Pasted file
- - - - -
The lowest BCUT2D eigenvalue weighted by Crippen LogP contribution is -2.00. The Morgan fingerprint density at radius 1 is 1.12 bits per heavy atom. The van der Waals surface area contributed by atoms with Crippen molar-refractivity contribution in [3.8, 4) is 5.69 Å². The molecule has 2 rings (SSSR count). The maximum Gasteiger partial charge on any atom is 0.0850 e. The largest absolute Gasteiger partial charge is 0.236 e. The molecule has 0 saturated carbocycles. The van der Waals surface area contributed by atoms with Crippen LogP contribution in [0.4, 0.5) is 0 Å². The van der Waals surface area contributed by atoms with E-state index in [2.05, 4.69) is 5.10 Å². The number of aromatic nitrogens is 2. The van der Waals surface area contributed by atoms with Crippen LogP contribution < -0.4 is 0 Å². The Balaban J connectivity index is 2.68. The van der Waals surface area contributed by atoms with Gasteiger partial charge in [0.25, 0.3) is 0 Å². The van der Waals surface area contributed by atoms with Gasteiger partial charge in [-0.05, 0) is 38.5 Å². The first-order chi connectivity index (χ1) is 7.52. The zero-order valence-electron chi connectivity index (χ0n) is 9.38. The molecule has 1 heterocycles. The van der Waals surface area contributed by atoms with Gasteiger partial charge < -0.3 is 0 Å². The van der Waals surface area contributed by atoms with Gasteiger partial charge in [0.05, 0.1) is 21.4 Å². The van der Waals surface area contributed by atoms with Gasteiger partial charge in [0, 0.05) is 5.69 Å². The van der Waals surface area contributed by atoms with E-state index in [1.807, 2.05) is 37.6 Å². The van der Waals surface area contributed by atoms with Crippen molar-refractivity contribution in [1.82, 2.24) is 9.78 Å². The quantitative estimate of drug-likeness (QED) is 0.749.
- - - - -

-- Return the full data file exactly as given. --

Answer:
The lowest BCUT2D eigenvalue weighted by Crippen LogP contribution is -2.00. The Morgan fingerprint density at radius 1 is 1.12 bits per heavy atom. The van der Waals surface area contributed by atoms with Crippen molar-refractivity contribution in [3.8, 4) is 5.69 Å². The molecule has 2 rings (SSSR count). The maximum Gasteiger partial charge on any atom is 0.0850 e. The largest absolute Gasteiger partial charge is 0.236 e. The molecule has 0 saturated carbocycles. The van der Waals surface area contributed by atoms with Crippen LogP contribution in [0.4, 0.5) is 0 Å². The van der Waals surface area contributed by atoms with E-state index in [2.05, 4.69) is 5.10 Å². The number of aromatic nitrogens is 2. The van der Waals surface area contributed by atoms with Crippen LogP contribution < -0.4 is 0 Å². The Balaban J connectivity index is 2.68. The van der Waals surface area contributed by atoms with Gasteiger partial charge in [0.25, 0.3) is 0 Å². The van der Waals surface area contributed by atoms with Gasteiger partial charge in [-0.05, 0) is 38.5 Å². The first-order chi connectivity index (χ1) is 7.52. The zero-order valence-electron chi connectivity index (χ0n) is 9.38. The molecule has 1 heterocycles. The van der Waals surface area contributed by atoms with Gasteiger partial charge < -0.3 is 0 Å². The van der Waals surface area contributed by atoms with Gasteiger partial charge in [0.05, 0.1) is 21.4 Å². The van der Waals surface area contributed by atoms with Gasteiger partial charge in [0, 0.05) is 5.69 Å². The van der Waals surface area contributed by atoms with E-state index in [1.807, 2.05) is 37.6 Å². The van der Waals surface area contributed by atoms with Crippen molar-refractivity contribution in [1.82, 2.24) is 9.78 Å². The quantitative estimate of drug-likeness (QED) is 0.749.